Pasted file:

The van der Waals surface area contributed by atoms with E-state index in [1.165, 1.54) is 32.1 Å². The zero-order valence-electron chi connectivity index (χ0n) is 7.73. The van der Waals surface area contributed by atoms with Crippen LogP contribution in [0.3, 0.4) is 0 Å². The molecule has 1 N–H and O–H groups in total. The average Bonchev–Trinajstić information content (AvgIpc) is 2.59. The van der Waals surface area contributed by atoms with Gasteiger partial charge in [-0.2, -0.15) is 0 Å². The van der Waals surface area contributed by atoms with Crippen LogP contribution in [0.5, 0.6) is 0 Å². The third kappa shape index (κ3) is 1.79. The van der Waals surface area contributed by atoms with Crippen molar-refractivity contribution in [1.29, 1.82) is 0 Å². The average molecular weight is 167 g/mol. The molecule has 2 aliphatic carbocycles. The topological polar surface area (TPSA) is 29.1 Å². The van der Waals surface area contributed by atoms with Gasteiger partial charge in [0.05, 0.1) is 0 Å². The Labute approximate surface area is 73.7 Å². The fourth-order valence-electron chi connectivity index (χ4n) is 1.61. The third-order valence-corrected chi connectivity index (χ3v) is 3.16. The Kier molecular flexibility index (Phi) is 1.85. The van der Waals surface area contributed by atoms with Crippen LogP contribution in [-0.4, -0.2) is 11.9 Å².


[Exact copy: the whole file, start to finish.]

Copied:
The van der Waals surface area contributed by atoms with E-state index in [1.165, 1.54) is 32.1 Å². The zero-order valence-electron chi connectivity index (χ0n) is 7.73. The van der Waals surface area contributed by atoms with Crippen LogP contribution in [0.3, 0.4) is 0 Å². The molecule has 1 N–H and O–H groups in total. The average Bonchev–Trinajstić information content (AvgIpc) is 2.59. The van der Waals surface area contributed by atoms with Gasteiger partial charge in [-0.2, -0.15) is 0 Å². The van der Waals surface area contributed by atoms with Crippen LogP contribution in [0.5, 0.6) is 0 Å². The third kappa shape index (κ3) is 1.79. The van der Waals surface area contributed by atoms with Crippen molar-refractivity contribution in [1.29, 1.82) is 0 Å². The average molecular weight is 167 g/mol. The molecule has 2 aliphatic carbocycles. The topological polar surface area (TPSA) is 29.1 Å². The van der Waals surface area contributed by atoms with Gasteiger partial charge in [0.05, 0.1) is 0 Å². The Labute approximate surface area is 73.7 Å². The fourth-order valence-electron chi connectivity index (χ4n) is 1.61. The third-order valence-corrected chi connectivity index (χ3v) is 3.16. The Kier molecular flexibility index (Phi) is 1.85. The van der Waals surface area contributed by atoms with Crippen LogP contribution in [-0.4, -0.2) is 11.9 Å².